According to a 2017 Louis Harris survey, two-thirds of American adults are unhappy. This is an astounding figure when you stop and think about it. If the goal of life is to achieve and maintain a certain level of happiness (as Thomas Jefferson would seem to imply in his famous Declaration), then the vast majority of us is missing the mark. How can this be? Modern civilization is veritably a cornucopia of comforts and pleasures, most of which our forebears could not have even imagined much less participated in. The Harris survey does not tell us, or even speculate. Allow me then, in my quest to have an opinion on every conceivable subject, to offer three possibilities. ☺
First, though, a little context concerning nomenclature: As discussed elsewhere in these pages, as well as in Beyond Chicken Soup, pleasure and happiness are not the same thing. They can easily be construed as such, with the former serving as sort of a false god (or fool’s gold) to the latter; however, while pleasure derives from focusing on ourselves, satisfying our every appetite and desire, and is fleeting, happiness derives from focusing on others, their essential health and well-being, and is enduring. We sometimes confuse the former with the latter by using the same language for both, similarly to the way we use the term ‘man’ to mean both ‘a man’ and ‘mankind.’ As a result, sometimes we are ‘happy’ in polishing off a Double Whopper, while other times we are ‘happy’ in giving up our shoes to a homeless person.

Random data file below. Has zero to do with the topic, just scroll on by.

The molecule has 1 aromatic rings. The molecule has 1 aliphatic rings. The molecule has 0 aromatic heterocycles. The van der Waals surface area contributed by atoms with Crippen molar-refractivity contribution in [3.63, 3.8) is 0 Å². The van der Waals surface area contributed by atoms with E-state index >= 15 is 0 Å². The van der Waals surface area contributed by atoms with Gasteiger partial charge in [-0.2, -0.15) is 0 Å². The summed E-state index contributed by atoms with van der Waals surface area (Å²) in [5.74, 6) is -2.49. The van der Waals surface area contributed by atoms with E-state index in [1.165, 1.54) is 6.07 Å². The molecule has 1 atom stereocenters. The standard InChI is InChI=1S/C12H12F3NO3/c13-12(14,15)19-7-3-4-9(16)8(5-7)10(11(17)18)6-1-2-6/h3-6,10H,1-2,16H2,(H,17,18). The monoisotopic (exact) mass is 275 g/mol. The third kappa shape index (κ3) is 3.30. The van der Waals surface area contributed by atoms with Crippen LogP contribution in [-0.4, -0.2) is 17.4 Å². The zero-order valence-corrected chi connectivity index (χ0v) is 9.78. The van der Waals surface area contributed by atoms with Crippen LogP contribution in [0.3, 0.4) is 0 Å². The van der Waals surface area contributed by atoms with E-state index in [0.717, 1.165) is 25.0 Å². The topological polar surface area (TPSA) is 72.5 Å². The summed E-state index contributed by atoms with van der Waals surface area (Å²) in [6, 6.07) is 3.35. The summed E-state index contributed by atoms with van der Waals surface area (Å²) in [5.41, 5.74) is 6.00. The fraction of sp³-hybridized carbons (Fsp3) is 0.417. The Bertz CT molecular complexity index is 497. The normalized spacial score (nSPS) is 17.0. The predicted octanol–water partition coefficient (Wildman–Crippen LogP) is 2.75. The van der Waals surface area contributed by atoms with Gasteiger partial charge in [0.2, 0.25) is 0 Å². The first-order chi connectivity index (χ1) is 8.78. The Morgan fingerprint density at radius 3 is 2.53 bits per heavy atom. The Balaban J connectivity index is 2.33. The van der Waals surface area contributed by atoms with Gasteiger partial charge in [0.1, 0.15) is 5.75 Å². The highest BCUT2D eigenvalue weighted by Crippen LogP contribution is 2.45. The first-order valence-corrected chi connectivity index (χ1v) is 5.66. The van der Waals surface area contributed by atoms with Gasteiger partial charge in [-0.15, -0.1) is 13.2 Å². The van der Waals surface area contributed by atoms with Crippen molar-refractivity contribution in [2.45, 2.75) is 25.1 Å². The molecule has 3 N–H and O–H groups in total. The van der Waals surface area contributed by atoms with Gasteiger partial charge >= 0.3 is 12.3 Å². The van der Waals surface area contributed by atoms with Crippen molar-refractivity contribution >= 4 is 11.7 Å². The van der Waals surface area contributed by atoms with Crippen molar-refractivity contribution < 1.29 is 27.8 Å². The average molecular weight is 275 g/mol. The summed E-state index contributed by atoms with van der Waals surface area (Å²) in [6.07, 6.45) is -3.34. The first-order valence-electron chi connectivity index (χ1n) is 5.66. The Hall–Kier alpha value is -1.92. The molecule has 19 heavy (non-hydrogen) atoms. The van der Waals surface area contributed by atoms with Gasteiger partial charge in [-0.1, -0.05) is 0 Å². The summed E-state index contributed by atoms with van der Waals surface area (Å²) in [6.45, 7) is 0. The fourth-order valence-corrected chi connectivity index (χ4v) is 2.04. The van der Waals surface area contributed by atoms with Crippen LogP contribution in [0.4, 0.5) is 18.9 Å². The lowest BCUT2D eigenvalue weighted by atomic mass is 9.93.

One reason the vast majority of us is unhappy, I offer, is because we are dissatisfied in our work, which tends to contribute little if anything of substance to the common good. It’s a paycheck. It keeps us from starving to death, it allows us to satisfy our pesky desires, but it derives little if any real meaning. It drains our soul instead of replenishing it. Question1: Why is retirement so fervently and universally coveted? Question2: Why is the first thing Megabucks winners do is to quit their job? Hmmm.
A second reason the vast majority of us is unhappy, I suggest, is because we are dissatisfied in our relationships, which, increasingly in our time, tend to be shallow, fleeting, one-sided, negative, or utterly absent. We humans are consummately social creatures. We require, we cannot live without, the close company of like-others.
A third reason the vast majority of us is unhappy, I offer, is because we are dissatisfied in who we are as a person. We are too plain to be happy, or too dim, or too awkward, or too inept, or too clueless, or – worst of all – too uncool. Question3: Why is the suicide rate in America at an all-time high?